As War Crimes Tribunal Closes, Some Victims Feel Deprived Of Justice
MICHEL MARTIN, HOST:
The longest-running war crimes court in history will soon close its doors after 24 years. The International Criminal Tribunal for the former Yugoslavia, or the ICTY, just wrapped up its final trial in The Hague, convicting former Bosnian Serb General Ratko Mladic on 10 counts of war crimes and crimes against humanity. Teri Schultz spoke with victims and legal experts about what they believe the court accomplished and what is left undone.
TERI SCHULTZ, BYLINE: Ramiza Gurdic didn't come to The Hague thinking any measure of justice would stop the nightmares she still has - losing her two sons, her husband and 38 relatives in the 1995 Srebrenica genocide, which Ratko Mladic has now been found guilty of orchestrating.
RAMIZA GURDIC: (Speaking Serbian)
SCHULTZ: Those days in Srebrenica, Gurdic recalls, were hell on earth, with people killing themselves trying to escape what would befall the rest, the worst massacre on European soil since World War II, as many Bosnian Serbs tried to eradicate their Muslim neighbors. Kelima Dautovic was there, too - gutted, she said, when Mladic was not convicted of genocide throughout Bosnia, including in her hometown of Prijedor in the Serb-controlled area. She and her family had been thrown in a concentration camp - thousands died.
KELIMA DAUTOVIC: Us survivors and victims of that genocide do know that genocide did happen because all non-Serbs in my town were either killed, put in concentration camp or deportated (ph).
SCHULTZ: Chief prosecutor Serge Brammertz hopes others take comfort that all 161 indictees were found and held to account, but even he is sceptical such a record will prevent new crimes from being committed. After all, he notes, more than 7,000 Muslim men and boys were massacred in Srebrenica two years after the court was created.
SERGE BRAMMERTZ: Of course it's very difficult to measure. Perhaps without the creation of the tribunal, even more would have happened. It is clear that accountability is more the exception than the rule for crimes committed in our world today.
SCHULTZ: International criminal attorney Tarik Abdulhak says the ICTY need not be humble. He was a child in Sarajevo during the war and survived Bosnian Serb hate and incessant shelling to become a prosecutor of atrocity crimes. He says the ICTY has set critical precedence.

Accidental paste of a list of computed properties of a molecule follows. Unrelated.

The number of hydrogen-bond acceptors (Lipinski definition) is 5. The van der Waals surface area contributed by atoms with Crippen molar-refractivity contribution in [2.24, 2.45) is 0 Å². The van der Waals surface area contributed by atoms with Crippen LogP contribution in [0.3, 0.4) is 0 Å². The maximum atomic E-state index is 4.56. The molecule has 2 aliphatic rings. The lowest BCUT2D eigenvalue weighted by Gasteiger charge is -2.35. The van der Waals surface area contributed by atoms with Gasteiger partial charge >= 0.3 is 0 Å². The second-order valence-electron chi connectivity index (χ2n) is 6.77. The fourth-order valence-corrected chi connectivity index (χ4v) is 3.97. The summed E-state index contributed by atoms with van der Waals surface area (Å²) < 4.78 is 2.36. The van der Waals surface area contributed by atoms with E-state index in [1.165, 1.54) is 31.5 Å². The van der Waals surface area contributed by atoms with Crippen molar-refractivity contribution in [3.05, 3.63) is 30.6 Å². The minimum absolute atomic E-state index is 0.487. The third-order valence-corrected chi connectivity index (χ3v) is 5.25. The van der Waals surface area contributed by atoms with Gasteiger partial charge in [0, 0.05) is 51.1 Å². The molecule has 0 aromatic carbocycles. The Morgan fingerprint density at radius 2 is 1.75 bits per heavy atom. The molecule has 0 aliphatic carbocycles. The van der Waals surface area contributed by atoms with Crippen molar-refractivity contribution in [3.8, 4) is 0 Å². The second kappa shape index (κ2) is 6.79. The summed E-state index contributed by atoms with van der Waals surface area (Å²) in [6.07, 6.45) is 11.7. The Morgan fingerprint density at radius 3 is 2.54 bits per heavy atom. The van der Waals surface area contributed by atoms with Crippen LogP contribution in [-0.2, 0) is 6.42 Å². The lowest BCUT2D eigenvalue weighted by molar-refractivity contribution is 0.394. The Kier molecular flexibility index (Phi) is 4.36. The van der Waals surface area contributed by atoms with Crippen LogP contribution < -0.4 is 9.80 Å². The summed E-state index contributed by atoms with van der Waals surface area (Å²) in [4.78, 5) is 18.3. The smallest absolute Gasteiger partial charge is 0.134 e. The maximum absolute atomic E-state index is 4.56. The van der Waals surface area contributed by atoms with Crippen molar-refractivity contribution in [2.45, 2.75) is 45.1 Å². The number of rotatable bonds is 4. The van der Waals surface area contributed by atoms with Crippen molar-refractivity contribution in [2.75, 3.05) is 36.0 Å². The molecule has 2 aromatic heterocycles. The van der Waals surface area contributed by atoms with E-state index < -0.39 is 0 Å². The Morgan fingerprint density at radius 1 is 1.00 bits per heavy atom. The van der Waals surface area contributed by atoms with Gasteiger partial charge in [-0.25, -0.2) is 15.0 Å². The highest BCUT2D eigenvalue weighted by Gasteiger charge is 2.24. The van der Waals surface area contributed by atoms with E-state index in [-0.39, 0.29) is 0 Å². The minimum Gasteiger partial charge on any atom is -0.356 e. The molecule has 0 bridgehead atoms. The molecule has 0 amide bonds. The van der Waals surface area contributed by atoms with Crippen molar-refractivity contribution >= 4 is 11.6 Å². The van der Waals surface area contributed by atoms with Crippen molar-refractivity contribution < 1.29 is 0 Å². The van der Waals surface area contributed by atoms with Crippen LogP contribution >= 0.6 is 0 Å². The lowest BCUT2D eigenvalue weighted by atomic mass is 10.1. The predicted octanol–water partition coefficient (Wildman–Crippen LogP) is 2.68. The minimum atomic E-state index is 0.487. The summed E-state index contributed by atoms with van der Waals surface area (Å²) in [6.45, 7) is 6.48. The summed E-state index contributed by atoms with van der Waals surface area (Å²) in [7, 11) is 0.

TARIK ABDULHAK: All of the various tribunals that have been created post-ICTY from the Rwanda tribunals to Sierra Leone, Cambodia, Bosnia, International Criminal Court, et cetera. All of them have to varying degrees applied not only the substantive law of the ICTY and the substantive principles that the ICTY developed but also rules of procedure, which are often just as important in ensuring that you have fair and expeditious trials.
SCHULTZ: But Abdulhak acknowledges none of those advances have put Bosnia back together. Some say the communities of ethnic Croats, Muslims and Serbs are as bitterly split now as during the conflict. One man who was immortalized in a photo as a skeletal detainee behind barbed wire in a Serb-run camp told me - some people live together, others just live next to each other. Kelima Dautovic laments authorities in her hometown won't allow Muslims to put up a memorial to the victims there. Many people, Dautovic says, are still looking for their loved ones' remains.
DAUTOVIC: They're still waiting for that, you know, to peacefully die.
SCHULTZ: Ramiza Gurdi is one of those. She only has the bones of one of her boys. She thinks of little else, she says, except to hope that Ratko Mladic is haunted by the ghosts of his victims like she's been for 22 years. That, she says, would be justice. For NPR News, I'm Teri Schultz.
(SOUNDBITE OF SHARON VAN ETTEN'S "JUST LIKE BLOOD")
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